Abstract: The COVID-19 pandemic has affected everyone’s life, and COVID-19 prevention and control measures have altered everyone’s daily routine. Such measures have been put in place through legislative and regulatory acts, whose typical linguistic features make them not always accessible to the population they apply to. Therefore, other forms of communication have been used as a form of mediation, for instance by institutions and news media outlets, to share information on and thus facilitate the implementation of such measures among the population. This paper presents an exploratory micro-analysis of an English and an Italian webpage containing frequently asked questions (FAQs), a web genre often used for knowledge dissemination but still scarcely investigated from a linguistic perspective. The aim of the FAQs examined is to explain the provisions adopted to tackle the second wave of the pandemic (the two webpages were available online in September 2020) to a non-specialised and non-better specified audience. After briefly discussing the content distribution, the study adopts a conversation analysis perspective to identify the type of questions used and the (lack of ) question-conditioned relevance in adjacency pairs.
      PubDate: 2023-01-26
      DOI: 10.7358/lcm-2022-002-kper
      Issue No: Vol. 9, No. 2 (2023)
  • COVID-19 Explained to Children in Italy. A Comparison between
           Institutional Guidelines and Narratives

    • Authors: Michela Dota
      Pages: 81 - 99
      Abstract: Among the indirect consequences of the COVID-19 pandemic on the mental health of children and adolescents, most studies, both nationally and internationally, have found an increase in anxious-depressive symptoms, sometimes associated with suicide attempts. Institutions and public health professionals therefore developed textual documents and multimedia products to provide guidelines to set up, among other things, a narrative of the event capable of responding to the psycho-physical distress of children and adolescents and ultimately reducing symptoms. At the same time, individual educators, writers, and YouTubers offered alternative products (accessed through the web) to respond to the same needs. This paper intends to analyse and compare the narrative suggested and packaged by both types of producers mentioned to detect the linguistic-textual and pragmatic choices and their effect.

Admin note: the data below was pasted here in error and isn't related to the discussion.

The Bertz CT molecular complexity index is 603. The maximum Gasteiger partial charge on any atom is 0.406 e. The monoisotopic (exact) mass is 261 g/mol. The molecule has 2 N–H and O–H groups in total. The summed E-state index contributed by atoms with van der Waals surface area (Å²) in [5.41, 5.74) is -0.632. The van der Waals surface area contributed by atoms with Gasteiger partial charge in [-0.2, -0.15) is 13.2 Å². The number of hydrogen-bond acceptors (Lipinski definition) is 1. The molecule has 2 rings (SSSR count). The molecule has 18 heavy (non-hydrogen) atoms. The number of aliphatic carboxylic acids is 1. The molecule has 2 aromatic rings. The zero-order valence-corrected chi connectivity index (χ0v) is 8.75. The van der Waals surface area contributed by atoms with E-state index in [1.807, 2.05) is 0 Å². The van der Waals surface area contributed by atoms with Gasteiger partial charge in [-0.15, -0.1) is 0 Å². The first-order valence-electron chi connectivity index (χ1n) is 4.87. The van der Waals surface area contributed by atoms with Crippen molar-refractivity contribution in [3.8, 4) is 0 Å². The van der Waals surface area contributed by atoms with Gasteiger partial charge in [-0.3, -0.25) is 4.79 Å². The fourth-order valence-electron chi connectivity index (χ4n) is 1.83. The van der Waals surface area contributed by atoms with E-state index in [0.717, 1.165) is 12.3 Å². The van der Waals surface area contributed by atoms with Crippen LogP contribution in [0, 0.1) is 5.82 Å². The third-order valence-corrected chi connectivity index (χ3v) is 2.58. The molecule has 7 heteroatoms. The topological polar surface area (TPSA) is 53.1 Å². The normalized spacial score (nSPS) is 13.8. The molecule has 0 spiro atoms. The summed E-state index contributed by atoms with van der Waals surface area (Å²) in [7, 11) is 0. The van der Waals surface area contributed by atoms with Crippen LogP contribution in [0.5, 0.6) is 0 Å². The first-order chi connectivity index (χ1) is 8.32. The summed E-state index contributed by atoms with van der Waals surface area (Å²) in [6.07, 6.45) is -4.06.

PubDate: 2023-01-26
      DOI: 10.7358/lcm-2022-002-mdot
      Issue No: Vol. 9, No. 2 (2023)
  • COVID-19-Related Cases before the European Court of Human Rights. A
           Multiperspective Approach

    • Authors: Jekaterina Nikitina
      Pages: 101 - 122
      Abstract: This study overviews how the COVID-19 pandemic is framed in five cases before the European Court of Human Rights (the ECtHR). By reconstructing the heteroglossic system of genres at the ECtHR, the study contributes to the limited literature on the Court’s discursive practices and genres. The analysis looks into the framing of the COVID-19 pandemic as a human rights violation and identifies preferred interpretation schemata across the participation framework of the cases considered using critical discourse analysis and framing. The findings identify a scaffolding of dialogical frames, where most applicants advanced politicized frame systems built on the core denial of the existence or seriousness of COVID-19, framing the governments’ actions or omissions as civil and political human rights violations. The Governments built on the general healthcare crisis framing, and counterframed societal limitations as agency stemming from a “health and safety first” frame. The Court refuted most of the politicized framing choices and accepted most healthcare-related frames, operating under the “exceptional and unforeseen circumstances” frame.
      PubDate: 2023-01-26
      DOI: 10.7358/lcm-2022-002-jnik
      Issue No: Vol. 9, No. 2 (2023)
  • Linguistic and Communicative Practices in the US Military’s Response
           to the COVID-19 Emergency

    • Authors: Roxanne Barbara Doerr
      Pages: 123 - 144